Favorable environmental conditions, which include minimal vertical wind shear and warm sea surface temperatures, are forecast ahead of Eta which could allow it to strengthen rapidly. Weather models are anticipating Eta to become a hurricane as it impacts Central America.
Eta is expected to be a slow moving tropical cyclone as it approaches the shores of Honduras and Nicaragua late Tuesday. This slow forward movement will increase the flooding concern for portions of Jamaica, the Cayman Islands, and Central America. The storm could produce 5 to 10 inches of rain, with local maximum amounts of 15 inches across Jamaica, the Cayman Islands, and the southern coast of Hispaniola. However, parts of Honduras and Nicaragua could see higher amounts of 10 to 20 inches, with isolated rainfall amounts as high as 30 inches. According to the National Hurricane Center this could be one of the worst flooding disasters since Hurricane Mitch in 1998.
Eta is anticipated to linger near the Central American coast through midweek, thereafter, there is still much uncertainty regarding the path and intensity of the storm. Several weather models are hinting that Eta could redevelop and move northward after impacting Central America. Other models are suggesting another system, separate from Eta, could form in the western Caribbean by the end of the work week and then travel northward. It remains too early to say whether Eta could become a threat to the United States. Coastal residents are advised to closely monitor the situation this week.
The 2020 and 2005 hurricane seasons tie the record for most named tropical cyclones in a single year. This is the first time the name “Eta” has ever been used.
Expires at 6:00pm on Monday November 2nd, 2020
A Tropical Storm Warning and Storm Surge Warning has been issued for portions of the Florida Panhandle ahead of Hurricane Zeta.
A Tropical Storm Warning is in effect from the Mississippi/Alabama border to the Okaloosa/Walton county line in Florida. This includes the cities of Pensacola, Navarre, and Fort Walton Beach. The Storm Surge Warning is in effect for coastal areas of Florida from the Alabama state line to Navarre, including Pensacola Bay. A Hurricane Watch has also been issued from Morgan City, Louisiana to the Mississippi/Alabama border, closer to where the center of Hurricane Zeta is forecast to track.
Zeta is expected to emerge into the southern Gulf of Mexico Tuesday morning, where it is likely regain any strength that it loses over its brief time over land. Sea surface temperatures are favorable for intensification, but stronger winds aloft (often called wind shear) are likely to prevent significant strengthening over the central Gulf of Mexico. As Zeta approaches the Gulf Coast Wednesday, cooler sea surface temperatures and even stronger upper-level winds could contribute to some weakening prior to landfall. However, residents in the advised areas are being encouraged by forecasters to be prepared for hurricane impacts, including a life-threatening storm surge, wind, heavy rain and tornadoes.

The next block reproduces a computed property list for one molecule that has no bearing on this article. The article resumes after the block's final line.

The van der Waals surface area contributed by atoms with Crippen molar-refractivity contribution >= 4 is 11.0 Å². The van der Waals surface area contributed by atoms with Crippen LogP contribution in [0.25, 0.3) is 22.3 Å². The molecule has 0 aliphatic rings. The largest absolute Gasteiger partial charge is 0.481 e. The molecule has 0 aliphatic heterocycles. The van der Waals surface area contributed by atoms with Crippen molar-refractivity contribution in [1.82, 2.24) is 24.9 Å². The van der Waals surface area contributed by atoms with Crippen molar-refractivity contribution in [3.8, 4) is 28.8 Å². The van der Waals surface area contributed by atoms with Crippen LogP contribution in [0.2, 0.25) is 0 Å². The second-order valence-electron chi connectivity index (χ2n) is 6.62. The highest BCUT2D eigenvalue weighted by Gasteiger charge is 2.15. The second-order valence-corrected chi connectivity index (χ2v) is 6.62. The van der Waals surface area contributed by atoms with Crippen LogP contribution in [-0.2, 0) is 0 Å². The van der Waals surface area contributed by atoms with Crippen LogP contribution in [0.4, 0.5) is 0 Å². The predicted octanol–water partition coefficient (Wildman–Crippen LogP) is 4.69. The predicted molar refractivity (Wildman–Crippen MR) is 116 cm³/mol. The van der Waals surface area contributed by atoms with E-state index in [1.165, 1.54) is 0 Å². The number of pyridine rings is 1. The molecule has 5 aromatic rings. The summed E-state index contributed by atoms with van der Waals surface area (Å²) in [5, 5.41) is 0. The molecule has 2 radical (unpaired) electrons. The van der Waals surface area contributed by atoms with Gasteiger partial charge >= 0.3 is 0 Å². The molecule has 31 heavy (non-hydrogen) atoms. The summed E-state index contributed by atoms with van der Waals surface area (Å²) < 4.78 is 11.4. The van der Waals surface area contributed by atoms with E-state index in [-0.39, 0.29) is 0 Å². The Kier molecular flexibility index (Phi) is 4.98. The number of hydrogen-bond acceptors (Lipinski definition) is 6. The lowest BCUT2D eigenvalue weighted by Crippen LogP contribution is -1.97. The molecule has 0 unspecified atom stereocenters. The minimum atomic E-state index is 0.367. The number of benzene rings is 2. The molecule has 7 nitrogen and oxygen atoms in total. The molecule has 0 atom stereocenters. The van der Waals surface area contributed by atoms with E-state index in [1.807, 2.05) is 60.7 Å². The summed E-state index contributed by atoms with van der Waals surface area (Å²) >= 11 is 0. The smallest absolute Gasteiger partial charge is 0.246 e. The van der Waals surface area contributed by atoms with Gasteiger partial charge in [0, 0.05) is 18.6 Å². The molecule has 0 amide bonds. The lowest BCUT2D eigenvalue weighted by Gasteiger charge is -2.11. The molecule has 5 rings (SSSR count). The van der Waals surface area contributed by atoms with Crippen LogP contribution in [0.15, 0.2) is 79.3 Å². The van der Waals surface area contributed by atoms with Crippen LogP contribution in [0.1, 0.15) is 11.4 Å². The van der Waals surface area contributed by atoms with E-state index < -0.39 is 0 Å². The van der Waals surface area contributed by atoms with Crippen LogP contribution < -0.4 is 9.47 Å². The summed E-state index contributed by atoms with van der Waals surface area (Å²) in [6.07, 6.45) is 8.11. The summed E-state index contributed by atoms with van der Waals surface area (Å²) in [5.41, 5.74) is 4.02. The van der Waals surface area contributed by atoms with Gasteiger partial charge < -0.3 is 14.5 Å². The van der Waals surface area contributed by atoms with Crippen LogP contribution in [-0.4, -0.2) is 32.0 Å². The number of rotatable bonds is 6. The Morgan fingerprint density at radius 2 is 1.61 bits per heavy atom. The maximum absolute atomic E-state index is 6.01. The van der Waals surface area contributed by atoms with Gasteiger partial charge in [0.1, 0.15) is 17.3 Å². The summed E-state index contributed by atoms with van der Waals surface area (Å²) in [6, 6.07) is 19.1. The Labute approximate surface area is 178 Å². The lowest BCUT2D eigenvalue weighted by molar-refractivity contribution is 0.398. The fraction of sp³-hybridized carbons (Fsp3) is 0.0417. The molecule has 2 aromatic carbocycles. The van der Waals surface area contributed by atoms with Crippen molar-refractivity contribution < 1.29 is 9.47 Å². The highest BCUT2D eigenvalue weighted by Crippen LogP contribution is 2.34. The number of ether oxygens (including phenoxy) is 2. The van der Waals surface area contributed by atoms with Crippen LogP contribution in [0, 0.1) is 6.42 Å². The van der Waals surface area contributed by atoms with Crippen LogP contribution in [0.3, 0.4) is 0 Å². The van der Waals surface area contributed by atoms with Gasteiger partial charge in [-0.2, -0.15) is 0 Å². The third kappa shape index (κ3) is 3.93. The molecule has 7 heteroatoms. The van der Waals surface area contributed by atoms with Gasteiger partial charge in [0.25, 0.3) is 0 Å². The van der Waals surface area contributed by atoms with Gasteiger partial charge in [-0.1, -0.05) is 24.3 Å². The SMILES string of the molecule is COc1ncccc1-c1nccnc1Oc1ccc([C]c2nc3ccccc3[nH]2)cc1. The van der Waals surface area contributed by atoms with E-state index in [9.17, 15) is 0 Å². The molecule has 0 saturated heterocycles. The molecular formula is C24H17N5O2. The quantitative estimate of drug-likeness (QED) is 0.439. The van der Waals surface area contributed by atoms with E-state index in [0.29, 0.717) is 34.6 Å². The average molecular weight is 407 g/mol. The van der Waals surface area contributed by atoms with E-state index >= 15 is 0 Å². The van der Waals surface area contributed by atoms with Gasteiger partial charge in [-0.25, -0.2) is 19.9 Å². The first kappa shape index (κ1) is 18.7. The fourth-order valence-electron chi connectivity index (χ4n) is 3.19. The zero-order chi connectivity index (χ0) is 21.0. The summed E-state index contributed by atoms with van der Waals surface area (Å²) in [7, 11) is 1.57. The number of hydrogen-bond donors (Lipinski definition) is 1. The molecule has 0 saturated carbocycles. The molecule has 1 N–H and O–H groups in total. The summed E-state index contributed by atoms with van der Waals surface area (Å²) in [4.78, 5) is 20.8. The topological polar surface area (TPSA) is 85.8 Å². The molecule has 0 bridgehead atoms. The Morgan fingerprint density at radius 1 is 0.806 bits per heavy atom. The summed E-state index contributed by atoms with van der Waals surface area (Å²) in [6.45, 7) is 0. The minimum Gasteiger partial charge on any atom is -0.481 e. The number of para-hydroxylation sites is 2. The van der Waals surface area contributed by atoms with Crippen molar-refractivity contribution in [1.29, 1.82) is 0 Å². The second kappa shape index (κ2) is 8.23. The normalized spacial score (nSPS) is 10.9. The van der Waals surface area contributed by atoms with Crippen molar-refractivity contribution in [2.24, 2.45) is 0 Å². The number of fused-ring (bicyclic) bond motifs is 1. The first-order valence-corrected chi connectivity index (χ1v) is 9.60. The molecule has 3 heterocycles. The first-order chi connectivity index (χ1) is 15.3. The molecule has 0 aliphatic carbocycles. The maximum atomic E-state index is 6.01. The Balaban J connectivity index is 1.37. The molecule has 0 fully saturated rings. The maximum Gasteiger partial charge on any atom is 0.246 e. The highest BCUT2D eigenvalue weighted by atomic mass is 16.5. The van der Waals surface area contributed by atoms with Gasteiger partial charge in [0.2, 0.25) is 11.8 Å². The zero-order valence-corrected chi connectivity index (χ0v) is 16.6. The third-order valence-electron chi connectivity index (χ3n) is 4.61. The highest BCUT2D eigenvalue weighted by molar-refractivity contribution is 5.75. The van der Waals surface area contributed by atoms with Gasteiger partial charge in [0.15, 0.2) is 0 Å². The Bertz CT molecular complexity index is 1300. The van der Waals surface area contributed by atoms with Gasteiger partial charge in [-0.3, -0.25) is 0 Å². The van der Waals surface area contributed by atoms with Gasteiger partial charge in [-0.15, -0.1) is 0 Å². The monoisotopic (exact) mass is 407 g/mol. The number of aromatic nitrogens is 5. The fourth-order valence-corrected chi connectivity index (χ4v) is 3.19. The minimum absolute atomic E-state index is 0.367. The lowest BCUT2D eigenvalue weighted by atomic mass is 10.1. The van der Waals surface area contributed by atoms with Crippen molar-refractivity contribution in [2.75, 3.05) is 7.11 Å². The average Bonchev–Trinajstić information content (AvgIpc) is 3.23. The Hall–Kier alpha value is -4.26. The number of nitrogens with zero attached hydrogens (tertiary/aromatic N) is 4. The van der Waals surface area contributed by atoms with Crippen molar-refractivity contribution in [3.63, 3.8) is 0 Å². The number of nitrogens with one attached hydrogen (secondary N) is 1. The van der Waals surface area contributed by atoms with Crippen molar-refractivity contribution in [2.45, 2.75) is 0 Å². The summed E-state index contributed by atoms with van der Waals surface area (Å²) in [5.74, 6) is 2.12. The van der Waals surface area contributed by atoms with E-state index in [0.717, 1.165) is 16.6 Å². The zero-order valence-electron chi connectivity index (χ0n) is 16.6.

Weather models continue to forecast landfall between Louisiana and the western side of the Florida Panhandle Wednesday afternoon or evening. Tropical storm force winds are most likely to arrive in the western sections of the Florida Panhandle by Wednesday evening, with worsening conditions expected overnight into early Thursday morning. A peak storm surge of 2 to 4 feet is possible from the Alabama state line to Navarre, Florida, especially near times of high tide. An inundation of water 1 to 3 feet above dry ground is possible as far east as the Nature Coast from Hurricane Zeta.
Conditions are expected to slowly improve along the northern Gulf coast Thursday as the storm quickly accelerates inland and crosses through the Southeast and the Mid Atlantic. Heavy rain, isolated tornadoes, and flooding may accompany a weakening Zeta during the day on Thursday through portions of Alabama, Georgia, and the Carolinas.
If Hurricane Zeta comes ashore in Louisiana this week it will be the fifth tropical cyclone this year, and the eleventh cyclone to impact the continental United States, both of which are records.
Expires at 6:00pm on Tuesday October 27th, 2020
Tropical Storm Zeta formed early Sunday morning in the northwestern Caribbean, 400 miles to the south-southeast of western Cuba. While it is too soon to know if Zeta will pose a direct threat to the Sunshine State, heavy rainfall and flooding will continue to be possible in some areas regardless.